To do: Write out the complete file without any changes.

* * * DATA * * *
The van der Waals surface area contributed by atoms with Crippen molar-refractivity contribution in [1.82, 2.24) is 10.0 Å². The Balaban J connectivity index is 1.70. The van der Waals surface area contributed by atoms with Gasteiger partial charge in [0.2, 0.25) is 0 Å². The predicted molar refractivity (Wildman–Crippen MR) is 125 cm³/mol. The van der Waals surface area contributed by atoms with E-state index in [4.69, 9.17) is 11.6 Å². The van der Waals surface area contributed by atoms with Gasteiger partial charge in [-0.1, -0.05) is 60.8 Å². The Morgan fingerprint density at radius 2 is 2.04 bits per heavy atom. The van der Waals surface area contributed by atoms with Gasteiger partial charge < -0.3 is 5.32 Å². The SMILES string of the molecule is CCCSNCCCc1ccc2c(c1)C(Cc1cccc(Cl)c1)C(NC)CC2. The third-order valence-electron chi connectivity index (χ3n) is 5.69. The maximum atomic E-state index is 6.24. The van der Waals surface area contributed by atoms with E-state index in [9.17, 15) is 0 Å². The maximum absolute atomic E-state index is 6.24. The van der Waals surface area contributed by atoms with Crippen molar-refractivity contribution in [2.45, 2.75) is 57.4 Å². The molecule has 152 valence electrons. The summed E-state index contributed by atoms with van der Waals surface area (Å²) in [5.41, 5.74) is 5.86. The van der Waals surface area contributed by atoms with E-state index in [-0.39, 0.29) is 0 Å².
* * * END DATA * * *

The van der Waals surface area contributed by atoms with Crippen molar-refractivity contribution in [1.82, 2.24) is 10.0 Å². The Balaban J connectivity index is 1.70. The van der Waals surface area contributed by atoms with Gasteiger partial charge in [0.2, 0.25) is 0 Å². The predicted molar refractivity (Wildman–Crippen MR) is 125 cm³/mol. The van der Waals surface area contributed by atoms with E-state index in [4.69, 9.17) is 11.6 Å². The van der Waals surface area contributed by atoms with Gasteiger partial charge in [-0.1, -0.05) is 60.8 Å². The Morgan fingerprint density at radius 2 is 2.04 bits per heavy atom. The van der Waals surface area contributed by atoms with Gasteiger partial charge < -0.3 is 5.32 Å². The SMILES string of the molecule is CCCSNCCCc1ccc2c(c1)C(Cc1cccc(Cl)c1)C(NC)CC2. The third-order valence-electron chi connectivity index (χ3n) is 5.69. The maximum atomic E-state index is 6.24. The van der Waals surface area contributed by atoms with E-state index in [9.17, 15) is 0 Å². The maximum absolute atomic E-state index is 6.24. The van der Waals surface area contributed by atoms with Crippen molar-refractivity contribution in [2.45, 2.75) is 57.4 Å². The molecule has 152 valence electrons. The summed E-state index contributed by atoms with van der Waals surface area (Å²) in [5.41, 5.74) is 5.86. The van der Waals surface area contributed by atoms with E-state index in [-0.39, 0.29) is 0 Å².